At the ballot box in November 2018, North Carolina voters approved a constitutional amendment to require photo identification for future elections.
Duke's current student ID didn't meet the standards imposed by the subsequent law, so the University is making a new option for students who want to use Duke-issued cards to vote.
"Students who want the card will have to agree to have their identity verified according to the law, will have their picture taken by the University and will receive the card in time to vote in the 2020 election," Michael Schoenfeld, vice president for public affairs and government relations, wrote in an email.
As a result, beginning in 2020, Duke students without other legally acceptable forms of identification and who wish to use a Duke ID to vote in North Carolina will have the option to obtain a "Duke Voter ID card" approved by the Board, which would only be valid for voter identification purposes and not for any other Duke transactions.
Duke students will be able to use a form of student IDs to vote in the upcoming 2020 election, but some students in the University of North Carolina system will not. Other schools like Elon University, however, have used the same provision as Duke to have a separate voter ID card approved.
"The requirements mandated by the voter ID law would have been impossible to implement with the current Duke Card, but we are utilizing a provision of the law that permits colleges to issue a separate ID card that is only valid for voter identification so that Duke students will be able to full participate in the civic life of the community, state and nation by voting," Schoenfeld wrote.
On March 15, the North Carolina State Board of Elections determined which ID cards from government agencies, universities, community colleges and Native American tribes met the security standards outlined by the state's new photo voter ID requirement law.
In total, 81 colleges and universities in North Carolina submitted an application to have their student and employee IDs approved for voting. Of these schools, 72 were approved. But IDs for either students, or both students and employees, at 12 of the 17 UNC system universities—including UNC Chapel Hill—were rejected.
The law resulted from the state voter ID constitutional amendment approved by 55% of voters back in November.
"What we know now is that the problem about faking votes in the system has way more to do with absentee ballots than this whole issue of fake voter IDs," said Pope McCorkle, professor of the practice in the Sanford School of Public Policy. "The idea that there are lots of people who are willing to go to the polling places, fake their identities and put their votes in was always on the ludicrous side of things."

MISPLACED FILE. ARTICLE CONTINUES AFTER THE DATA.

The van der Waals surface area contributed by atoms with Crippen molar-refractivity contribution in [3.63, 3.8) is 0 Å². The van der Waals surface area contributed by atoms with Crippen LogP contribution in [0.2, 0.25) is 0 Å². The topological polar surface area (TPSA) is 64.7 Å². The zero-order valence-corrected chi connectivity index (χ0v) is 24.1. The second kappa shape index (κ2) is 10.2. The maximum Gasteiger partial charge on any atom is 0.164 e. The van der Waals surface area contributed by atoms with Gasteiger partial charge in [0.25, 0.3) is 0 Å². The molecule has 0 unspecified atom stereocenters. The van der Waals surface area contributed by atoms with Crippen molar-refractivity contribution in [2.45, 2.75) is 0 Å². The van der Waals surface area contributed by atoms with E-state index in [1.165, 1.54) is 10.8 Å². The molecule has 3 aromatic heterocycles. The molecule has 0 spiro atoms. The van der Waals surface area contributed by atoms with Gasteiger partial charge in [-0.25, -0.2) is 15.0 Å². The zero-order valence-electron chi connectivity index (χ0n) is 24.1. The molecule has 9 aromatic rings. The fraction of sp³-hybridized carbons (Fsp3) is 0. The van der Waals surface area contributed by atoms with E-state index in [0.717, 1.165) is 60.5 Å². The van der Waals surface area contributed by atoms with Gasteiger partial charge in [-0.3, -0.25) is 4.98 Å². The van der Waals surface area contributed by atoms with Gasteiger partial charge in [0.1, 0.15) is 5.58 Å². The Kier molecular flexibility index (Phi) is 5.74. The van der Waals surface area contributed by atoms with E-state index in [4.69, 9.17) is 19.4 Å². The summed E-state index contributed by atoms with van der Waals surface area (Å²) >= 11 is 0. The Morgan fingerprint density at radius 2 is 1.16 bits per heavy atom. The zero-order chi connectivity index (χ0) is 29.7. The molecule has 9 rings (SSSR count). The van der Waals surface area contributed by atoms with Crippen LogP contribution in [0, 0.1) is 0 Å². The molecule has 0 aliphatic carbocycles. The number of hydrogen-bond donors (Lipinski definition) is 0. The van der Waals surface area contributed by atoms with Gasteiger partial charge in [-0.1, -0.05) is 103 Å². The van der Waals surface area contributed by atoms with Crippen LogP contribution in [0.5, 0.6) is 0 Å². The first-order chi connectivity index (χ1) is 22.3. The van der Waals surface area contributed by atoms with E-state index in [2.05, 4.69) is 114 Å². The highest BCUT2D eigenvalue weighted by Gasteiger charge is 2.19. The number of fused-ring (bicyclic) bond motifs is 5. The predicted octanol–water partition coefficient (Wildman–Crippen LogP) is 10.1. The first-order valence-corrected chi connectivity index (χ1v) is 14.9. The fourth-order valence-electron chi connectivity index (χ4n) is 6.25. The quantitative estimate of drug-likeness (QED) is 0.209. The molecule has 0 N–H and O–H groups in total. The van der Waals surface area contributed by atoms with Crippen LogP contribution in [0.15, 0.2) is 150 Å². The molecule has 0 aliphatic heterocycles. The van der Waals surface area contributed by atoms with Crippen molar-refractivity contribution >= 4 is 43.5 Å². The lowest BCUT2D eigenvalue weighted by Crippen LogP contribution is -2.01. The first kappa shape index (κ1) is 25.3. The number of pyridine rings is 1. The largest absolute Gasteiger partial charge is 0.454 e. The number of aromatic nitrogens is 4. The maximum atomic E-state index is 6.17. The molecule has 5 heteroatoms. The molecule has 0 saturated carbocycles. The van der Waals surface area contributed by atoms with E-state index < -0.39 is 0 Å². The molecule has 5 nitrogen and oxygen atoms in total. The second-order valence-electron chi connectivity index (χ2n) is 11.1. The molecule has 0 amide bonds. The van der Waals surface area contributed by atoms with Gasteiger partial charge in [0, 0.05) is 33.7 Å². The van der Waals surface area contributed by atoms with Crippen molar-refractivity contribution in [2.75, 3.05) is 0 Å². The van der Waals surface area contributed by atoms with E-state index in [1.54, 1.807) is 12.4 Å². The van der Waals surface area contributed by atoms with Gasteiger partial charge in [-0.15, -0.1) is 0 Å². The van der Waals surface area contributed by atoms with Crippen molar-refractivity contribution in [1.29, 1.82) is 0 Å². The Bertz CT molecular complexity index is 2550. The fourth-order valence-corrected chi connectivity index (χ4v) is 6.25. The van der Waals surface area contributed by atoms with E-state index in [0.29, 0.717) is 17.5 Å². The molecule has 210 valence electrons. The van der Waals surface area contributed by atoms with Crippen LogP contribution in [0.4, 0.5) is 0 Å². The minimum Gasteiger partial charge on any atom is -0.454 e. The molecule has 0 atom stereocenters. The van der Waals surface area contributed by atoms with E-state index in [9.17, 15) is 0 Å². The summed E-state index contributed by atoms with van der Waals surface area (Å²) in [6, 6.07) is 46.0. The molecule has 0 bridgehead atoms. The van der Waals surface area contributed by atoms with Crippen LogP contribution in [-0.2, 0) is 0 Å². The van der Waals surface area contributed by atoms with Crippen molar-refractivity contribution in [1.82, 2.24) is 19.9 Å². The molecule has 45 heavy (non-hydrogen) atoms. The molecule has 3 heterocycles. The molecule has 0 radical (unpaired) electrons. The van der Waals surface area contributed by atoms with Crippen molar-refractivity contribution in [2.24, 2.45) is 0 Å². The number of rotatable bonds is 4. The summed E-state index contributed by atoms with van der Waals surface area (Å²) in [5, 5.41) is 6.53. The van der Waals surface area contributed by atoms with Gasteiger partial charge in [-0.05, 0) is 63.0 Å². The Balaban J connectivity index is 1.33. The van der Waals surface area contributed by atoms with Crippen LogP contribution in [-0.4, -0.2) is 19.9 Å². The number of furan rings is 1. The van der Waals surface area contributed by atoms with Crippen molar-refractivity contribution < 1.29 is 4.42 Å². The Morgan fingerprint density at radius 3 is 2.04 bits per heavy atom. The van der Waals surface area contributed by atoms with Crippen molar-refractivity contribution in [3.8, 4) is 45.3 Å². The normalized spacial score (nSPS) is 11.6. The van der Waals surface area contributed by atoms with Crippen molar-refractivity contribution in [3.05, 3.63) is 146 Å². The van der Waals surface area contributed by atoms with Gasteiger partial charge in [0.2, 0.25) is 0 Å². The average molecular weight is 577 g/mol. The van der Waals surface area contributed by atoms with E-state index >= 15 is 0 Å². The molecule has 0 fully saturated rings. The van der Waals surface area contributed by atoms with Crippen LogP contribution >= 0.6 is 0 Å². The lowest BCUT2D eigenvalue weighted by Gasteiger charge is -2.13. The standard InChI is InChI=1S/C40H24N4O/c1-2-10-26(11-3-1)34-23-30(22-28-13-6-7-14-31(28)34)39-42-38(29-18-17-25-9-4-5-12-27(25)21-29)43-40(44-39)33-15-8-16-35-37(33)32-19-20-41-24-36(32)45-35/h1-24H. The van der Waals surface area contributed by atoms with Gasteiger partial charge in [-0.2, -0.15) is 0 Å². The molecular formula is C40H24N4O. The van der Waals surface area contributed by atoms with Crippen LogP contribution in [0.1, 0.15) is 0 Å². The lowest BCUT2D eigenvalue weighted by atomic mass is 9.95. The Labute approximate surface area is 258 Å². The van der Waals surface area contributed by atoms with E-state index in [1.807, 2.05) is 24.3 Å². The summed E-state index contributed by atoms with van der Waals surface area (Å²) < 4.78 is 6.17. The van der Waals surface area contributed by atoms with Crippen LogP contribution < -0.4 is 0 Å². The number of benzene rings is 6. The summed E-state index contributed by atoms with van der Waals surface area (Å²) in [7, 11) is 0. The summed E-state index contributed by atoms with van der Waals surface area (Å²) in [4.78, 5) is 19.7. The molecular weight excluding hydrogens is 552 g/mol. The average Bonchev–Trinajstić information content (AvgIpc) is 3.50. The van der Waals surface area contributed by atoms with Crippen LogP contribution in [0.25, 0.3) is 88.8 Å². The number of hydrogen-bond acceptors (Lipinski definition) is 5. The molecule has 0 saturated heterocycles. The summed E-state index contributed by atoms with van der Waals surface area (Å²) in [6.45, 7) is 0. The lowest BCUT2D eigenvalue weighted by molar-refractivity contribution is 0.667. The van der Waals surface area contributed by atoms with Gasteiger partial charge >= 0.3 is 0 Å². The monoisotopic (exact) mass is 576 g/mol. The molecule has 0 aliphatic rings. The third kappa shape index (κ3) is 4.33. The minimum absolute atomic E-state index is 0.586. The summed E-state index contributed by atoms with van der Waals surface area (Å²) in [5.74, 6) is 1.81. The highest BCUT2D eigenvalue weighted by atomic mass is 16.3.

In a statement explaining the reasons for some of the rejections of the types of identifications, Kim Strach, executive director of the North Carolina State Board of Elections, said that requests were rejected under the voter ID law if the ID photo was not taken by the school or a contractor.
Another standard of the law that proved a barrier for some institutions required that the IDs be issued after confirming the student or employee's social security number, citizenship status and birthdate during the enrollment or employment application process. Or, ID cards issued after enrollment must have a way to confirm the owner's identity, which can include but is not limited to these options.
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Based on the current law, rejected institutions cannot reapply for approval until after the 2020 presidential election. Strach said she hopes changes would be made to the laws so that more ID cards could be approved before the 2020 election.
Lawmakers did vote to delay the start of photo ID requirements until the 2020 elections. Therefore, photo IDs will not be required for any of the elections this year, including the special elections in the 3rd and 9th congressional districts.
"It is my desire that every student and employee of eligible institutions will be able to use their student or employee ID to vote," Strach said in the statement. "However, the State Board of Elections is bound by the language of state law, which does not allow discretion to approve applications from institutions that do not attest to the statutorily required criteria."
Mona Tong is a Trinity senior and director of diversity, equity and inclusion analytics for The Chronicle's 117th volume. She was previously news editor for Volume 116.